‘The Scarab of Thutmose’ by Anna Sykora

Anna Sykora has been an attorney in New York and teacher of English in Germany, where she resides with her patient husband and three Norwegian Forest Cats. Writing is her joy, and to date she has placed 92 tales in the small press or on the web; most recently with Nautilus Engine, Spectra, 10,000 Tons of Black Ink and The Loch Raven Review. She has also placed 175 poems.

You can read the first part of the story for free below. If you would like to read more please order the second issue of Alt Hist. We also have an interview with Anna that you might be interested in reading.

The Scarab of Thutmose

by Anna Sykora

‘Pharaoh is trashing his room again.’ The old servant steadied her wig. ‘Fetch Amenhotep, quick.’

As a palace guard marched away, a wig brush flew past him and smashed a vase, scattering lotus flowers and shards. ‘May the gods protect Amenhotep,’ he muttered, ‘or Seti will wreck our country.’

‘I won’t meet the ambassadors,’ Seti shrilled at the servants cowering in his chamber. He kicked an ebony table into the wreck of his gilded, lion-headed bed. ‘I’d rather be staked in the desert for wild beasts to devour.’ Sinking into the sole surviving chair, he flung a cloth-of-gold shawl over his head, as if to hide from the world.

The guard at his heels, the Head Scribe came waddling down the corridor, his fleshy face creased with concern, his bare breasts bobbing. Shaven-headed Amenhotep wore a long kilt of fine, white linen and his collar glittered with gold.

‘Lord of the Two Lands, Eye of Ra,’ he soothed, and young Seti uncovered his face. (With his full lips and fine cheekbones he should have been a woman, Amenhotep thought.)

‘You close the door and come rub my feet,’ the pharaoh commanded. ‘My poor head’s about to burst.’

Shooing the guard and servants away, the scribe pulled shut the mahogany door. ‘My lord,’ he chided, ‘these fits of fury damage your precious image.  What if someone on the staff goes gossiping to the ambassadors?’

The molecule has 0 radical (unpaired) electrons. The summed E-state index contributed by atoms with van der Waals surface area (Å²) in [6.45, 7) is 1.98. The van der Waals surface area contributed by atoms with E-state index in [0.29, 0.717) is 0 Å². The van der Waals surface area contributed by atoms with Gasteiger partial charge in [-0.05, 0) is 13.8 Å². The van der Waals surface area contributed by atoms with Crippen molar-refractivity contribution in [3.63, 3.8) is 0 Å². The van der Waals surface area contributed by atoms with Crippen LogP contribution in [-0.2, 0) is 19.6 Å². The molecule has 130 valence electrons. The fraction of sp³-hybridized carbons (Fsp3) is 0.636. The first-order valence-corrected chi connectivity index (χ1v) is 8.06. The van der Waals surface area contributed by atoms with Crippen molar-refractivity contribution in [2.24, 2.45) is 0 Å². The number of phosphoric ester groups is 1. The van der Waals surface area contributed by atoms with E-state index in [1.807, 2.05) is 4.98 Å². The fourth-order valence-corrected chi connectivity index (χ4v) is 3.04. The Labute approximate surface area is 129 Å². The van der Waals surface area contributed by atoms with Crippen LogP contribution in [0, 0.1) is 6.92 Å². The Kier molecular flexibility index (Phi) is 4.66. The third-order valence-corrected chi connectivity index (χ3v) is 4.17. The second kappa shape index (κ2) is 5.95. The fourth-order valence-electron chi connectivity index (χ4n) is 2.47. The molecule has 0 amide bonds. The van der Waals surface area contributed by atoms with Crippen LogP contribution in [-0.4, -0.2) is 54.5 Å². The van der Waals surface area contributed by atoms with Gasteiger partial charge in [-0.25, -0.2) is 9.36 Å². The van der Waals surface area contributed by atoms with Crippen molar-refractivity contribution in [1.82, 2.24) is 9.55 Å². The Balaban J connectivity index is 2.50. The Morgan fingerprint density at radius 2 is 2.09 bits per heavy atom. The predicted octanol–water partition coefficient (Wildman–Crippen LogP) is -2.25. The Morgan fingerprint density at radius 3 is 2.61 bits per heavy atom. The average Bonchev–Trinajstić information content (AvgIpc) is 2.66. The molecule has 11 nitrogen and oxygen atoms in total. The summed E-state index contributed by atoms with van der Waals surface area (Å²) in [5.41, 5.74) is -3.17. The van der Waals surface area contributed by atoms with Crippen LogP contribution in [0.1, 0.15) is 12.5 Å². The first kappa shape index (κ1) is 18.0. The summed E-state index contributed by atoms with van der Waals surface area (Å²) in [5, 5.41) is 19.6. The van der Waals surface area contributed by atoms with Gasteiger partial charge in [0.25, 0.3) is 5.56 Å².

‘You dare tell me how to behave?’ Seti caught up a statue of the cat goddess Bastet and brandished it like a club. ‘I should have you flung into the Nile this morning, with the rest of the palace garbage. The crocodiles would feast on your fat flesh.’

‘You won’t do that,’ said Amenhotep calmly. ‘Without me, how could you govern Egypt?’

‘The gods only know, Amy.’  Pouting Seti stuck the statue back in its niche. ‘You’re the only one I trust, since my mother ran off with General Taa. You always know what to do.’

‘So why don’t you tell me what’s bothering you?’ The scribe eased himself down on a ripped cushion, popped off Seti’s expensive sandals and began massaging his delicate feet.

‘Ooh that feels almost as good as dancing.’ Seti leaned back in his ivory chair. ‘I told you before I’m fed up with my duties. What do I care about snails in the Nile that are wrecking the fishing industry?  I just want to dance like a lovely maiden and enjoy life.’ Springing up he spread his arms and twirled like a top, his kilt of silk flying up around his slender thighs.

‘Indeed you have a gift from the goddess Hathor,’ Amenhotep said diplomatically. ‘Our lady of pleasure and drunkenness loves you. She has never favoured me, even when I was young and slim.’

Seti wheeled around the room, as if performing a magic spell to make the palace melt away, along with his tedious responsibilities.

Struggling to his feet the scribe applauded. Seti clapped him on his fat rump: ‘You look like a scribe, Amy, born to sit cross-legged and paint hieroglyphs on papyrus rolls for hours.’ He wiggled his own, narrow hips. ‘But I was not born to sit on a throne and fiddle with decisions.’

Amenhotep sighed. ‘If only we had the scarab of Thutmose, you would learn wisdom and Egypt would be saved.’

‘Saved from what?’ Seti demanded.

‘From yourself, my lord. You are a man; you are seventeen; but you do not govern Egypt as you should.  Your dear father (may he hunt and feast with the gods) would have received the Libyan ambassadors. They want you to marry a princess of their country. They have brought you her painted image.’

‘Oh don’t speak to me of brides or weddings.’ Sinking back in his ivory chair, Seti closed his face in his hands.

‘My lord, she seems an intelligent girl,’ Amenhotep said hopefully. ‘With eyes like a pair of stars and teeth like strings of pearls … If you’d only give a banquet for the Libyans tonight, I think I could arrange for dancers. Wouldn’t a veil dance be delightful?’

‘As you wish,’ said Seti abruptly, a sly look in his almond eyes.

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